Whether you buy one of today's best laptops or desktop PCs, or if you build your own, at some point you're going to need to do a BIOS (also referred to as UEFI) update. With Windows 11 on the horizon and its Secure Boot and TPM 2.0 requirements, that time might be coming really soon.
Most of the time there's a strong case to be made that you should just leave your BIOS alone. Bad updates can completely hose your PC, so running on a line of "if it ain't broke, don't fix it" can get you by. But equally, there's always a chance that important fixes will need to be applied. So it's a good idea to familiarize yourself with updating your BIOS.
The BIOS is detached from Windows, and so in a lot of cases updating it requires going in and updating directly. It might sound scary if you're not a seasoned PC builder, and unfortunately, there is no single solution that covers every desktop, laptop, or motherboard. Here's what you need to know to get your BIOS update applied successfully.
How to check your BIOS version
If you're running the latest version you won't have to apply any updates, so it's a good idea to know what you're running before you start. This bit can be done from Windows, so you don't need to reboot into the BIOS.
- Hit the Windows and R keys together.
- Type msinfo32 and press enter.
- Locate the entry marked BIOS version/date.
- Note down this information and close the window.
That's all you need to do for now. If you know your motherboard manufacturer and model or you have a pre-built desktop PC from a company like Dell or Lenovo, or a laptop, you can skip to the next section. If you don't know your motherboard details, you'll need those before going to the next stage as well.
- Hit the Windows and R keys together.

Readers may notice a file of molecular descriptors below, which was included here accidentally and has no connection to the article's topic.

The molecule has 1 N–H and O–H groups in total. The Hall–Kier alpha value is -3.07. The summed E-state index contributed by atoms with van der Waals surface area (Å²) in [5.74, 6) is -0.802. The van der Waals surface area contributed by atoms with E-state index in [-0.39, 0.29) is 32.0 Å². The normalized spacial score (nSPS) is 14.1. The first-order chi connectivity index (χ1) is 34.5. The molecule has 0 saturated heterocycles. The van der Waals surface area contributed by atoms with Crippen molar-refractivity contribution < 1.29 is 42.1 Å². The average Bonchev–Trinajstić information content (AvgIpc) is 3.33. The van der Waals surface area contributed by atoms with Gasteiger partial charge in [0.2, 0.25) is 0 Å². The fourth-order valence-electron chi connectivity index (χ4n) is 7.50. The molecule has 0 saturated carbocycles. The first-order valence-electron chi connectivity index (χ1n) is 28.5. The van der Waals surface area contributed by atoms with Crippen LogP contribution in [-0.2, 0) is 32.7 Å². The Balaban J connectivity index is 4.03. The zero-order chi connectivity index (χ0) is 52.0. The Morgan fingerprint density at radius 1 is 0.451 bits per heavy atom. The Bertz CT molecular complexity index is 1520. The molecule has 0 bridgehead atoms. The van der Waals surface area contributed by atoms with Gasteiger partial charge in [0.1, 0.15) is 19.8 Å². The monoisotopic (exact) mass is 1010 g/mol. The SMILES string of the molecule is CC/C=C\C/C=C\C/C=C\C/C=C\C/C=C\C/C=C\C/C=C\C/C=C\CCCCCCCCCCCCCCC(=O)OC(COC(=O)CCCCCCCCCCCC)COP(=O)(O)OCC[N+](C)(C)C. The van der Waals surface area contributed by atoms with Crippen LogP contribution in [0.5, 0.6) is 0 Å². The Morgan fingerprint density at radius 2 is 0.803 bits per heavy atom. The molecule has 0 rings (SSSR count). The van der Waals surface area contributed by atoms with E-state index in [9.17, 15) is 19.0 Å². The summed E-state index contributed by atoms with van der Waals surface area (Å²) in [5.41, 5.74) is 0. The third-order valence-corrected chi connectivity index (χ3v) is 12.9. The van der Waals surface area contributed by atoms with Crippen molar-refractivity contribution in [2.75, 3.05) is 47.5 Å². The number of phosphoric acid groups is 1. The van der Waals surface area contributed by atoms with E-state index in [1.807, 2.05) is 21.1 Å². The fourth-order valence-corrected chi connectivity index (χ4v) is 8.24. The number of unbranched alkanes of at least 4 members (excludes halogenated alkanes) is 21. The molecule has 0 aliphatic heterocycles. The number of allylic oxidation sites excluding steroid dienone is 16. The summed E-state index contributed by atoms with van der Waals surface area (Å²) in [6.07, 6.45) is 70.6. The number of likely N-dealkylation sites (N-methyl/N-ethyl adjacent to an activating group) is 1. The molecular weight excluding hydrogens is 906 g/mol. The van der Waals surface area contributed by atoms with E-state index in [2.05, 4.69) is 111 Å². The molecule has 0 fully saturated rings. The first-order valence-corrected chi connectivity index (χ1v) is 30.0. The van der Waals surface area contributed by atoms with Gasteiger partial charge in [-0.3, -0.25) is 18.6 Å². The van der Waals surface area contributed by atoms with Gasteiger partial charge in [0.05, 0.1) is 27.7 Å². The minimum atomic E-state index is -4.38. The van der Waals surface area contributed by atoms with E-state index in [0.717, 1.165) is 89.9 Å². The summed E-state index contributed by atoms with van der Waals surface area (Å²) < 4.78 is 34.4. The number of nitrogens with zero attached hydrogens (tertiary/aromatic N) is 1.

- Type cmd and press enter.
- Enter the command
wmic baseboard get product,Manufacturer,version,serialnumberand press enter.
- Note down the details and close the window.
This command will provide you all the key information about your motherboard in order to download the correct BIOS.
How to download and update your BIOS
This is where the exact science stops and you'll have to venture out on your own. Each different PC, laptop, and motherboard model has its own BIOS, and you will have to go and find it. The place to go is the support site for your relevant manufacturer.
Sometimes you'll get lucky and there will be a Windows application you can download that will apply the update for you. But in most, especially if you have a custom-built PC, you'll have to apply it manually from a USB flash drive. The good news is that no manufacturer will expect you to figure it out for yourself. Accompanying any download will be comprehensive instructions on how to apply the updates.
Using the ASRock motherboard I have as an example, not only will the support site show the correct BIOS update for your motherboard, but it also offers step-by-step instructions on using its Instant Flash feature to apply it. It's worth keeping the instructions open on a second device while you work.
It is a fairly technical process and while it might look scary, it really isn't. If you're not familiar with the process just take your time, read the specific instructions provided by your hardware manufacturer, and you'll be fine. It's unlikely to be a regular process you'll need to complete, at least.
Richard Devine is an Editor at Windows Central. A former Project Manager and long-term tech addict, he joined Mobile Nations in 2011 and has been found on Android Central and iMore as well as Windows Central. Currently you'll find him covering all manner of PC hardware and gaming, and you can follow him on Twitter and Instagram.
Unless there is a real need to update the bios/UEFI, then it is best left alone, while some boards have dual bios or some other way to stop it all going belly up, many don't. Updating a bios may be easy, but comes with risks. I have gone as far as i can with bios updates for my Asrock board with the CPU I am using, they don't recommend using a higher update than I have got
I suppose TPM being enabled by default in the latest update in readiness for W11. In that regards the article does make sense somewhat. Other than that the old adage of “if it's not broken don't fix it”, applies to the bios. Right now, most folks need to get to grips in enabling TPM by enabling one or two settings.
Not true for all cases. I have a mini itx case and connect the GPU to the motherboard through a PCIe 3 riser cable. I can't get a PCIe4 cable because of the unique configuration of the case. When resetting the bios, the motherboard defaults to PCIe4 (NOT auto for some reason) which means that to change the setting, I have to take my computer apart to directly attach the GPU to the board every time I update the bios.
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